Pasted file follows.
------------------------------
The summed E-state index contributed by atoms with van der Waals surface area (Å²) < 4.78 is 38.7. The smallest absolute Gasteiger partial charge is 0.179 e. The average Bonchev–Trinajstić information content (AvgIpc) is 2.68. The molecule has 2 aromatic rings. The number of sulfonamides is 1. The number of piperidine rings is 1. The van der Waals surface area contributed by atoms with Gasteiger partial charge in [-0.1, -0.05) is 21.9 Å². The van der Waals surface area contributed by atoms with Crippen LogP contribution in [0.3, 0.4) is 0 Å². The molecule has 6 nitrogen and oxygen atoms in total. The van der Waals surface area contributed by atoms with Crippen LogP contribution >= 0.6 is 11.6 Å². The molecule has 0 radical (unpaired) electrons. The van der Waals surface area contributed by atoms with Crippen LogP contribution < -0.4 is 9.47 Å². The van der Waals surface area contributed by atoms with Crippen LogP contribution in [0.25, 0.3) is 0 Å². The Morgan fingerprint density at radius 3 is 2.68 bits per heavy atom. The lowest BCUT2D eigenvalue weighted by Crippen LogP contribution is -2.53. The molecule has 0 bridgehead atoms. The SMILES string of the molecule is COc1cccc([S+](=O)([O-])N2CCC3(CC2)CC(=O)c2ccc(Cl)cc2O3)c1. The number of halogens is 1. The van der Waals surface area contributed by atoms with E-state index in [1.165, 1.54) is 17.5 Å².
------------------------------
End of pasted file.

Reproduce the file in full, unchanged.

The summed E-state index contributed by atoms with van der Waals surface area (Å²) < 4.78 is 38.7. The smallest absolute Gasteiger partial charge is 0.179 e. The average Bonchev–Trinajstić information content (AvgIpc) is 2.68. The molecule has 2 aromatic rings. The number of sulfonamides is 1. The number of piperidine rings is 1. The van der Waals surface area contributed by atoms with Gasteiger partial charge in [-0.1, -0.05) is 21.9 Å². The van der Waals surface area contributed by atoms with Crippen LogP contribution in [0.3, 0.4) is 0 Å². The molecule has 6 nitrogen and oxygen atoms in total. The van der Waals surface area contributed by atoms with Crippen LogP contribution >= 0.6 is 11.6 Å². The molecule has 0 radical (unpaired) electrons. The van der Waals surface area contributed by atoms with Crippen LogP contribution < -0.4 is 9.47 Å². The van der Waals surface area contributed by atoms with Crippen LogP contribution in [0.25, 0.3) is 0 Å². The Morgan fingerprint density at radius 3 is 2.68 bits per heavy atom. The lowest BCUT2D eigenvalue weighted by Crippen LogP contribution is -2.53. The molecule has 0 bridgehead atoms. The SMILES string of the molecule is COc1cccc([S+](=O)([O-])N2CCC3(CC2)CC(=O)c2ccc(Cl)cc2O3)c1. The number of halogens is 1. The van der Waals surface area contributed by atoms with E-state index in [1.165, 1.54) is 17.5 Å².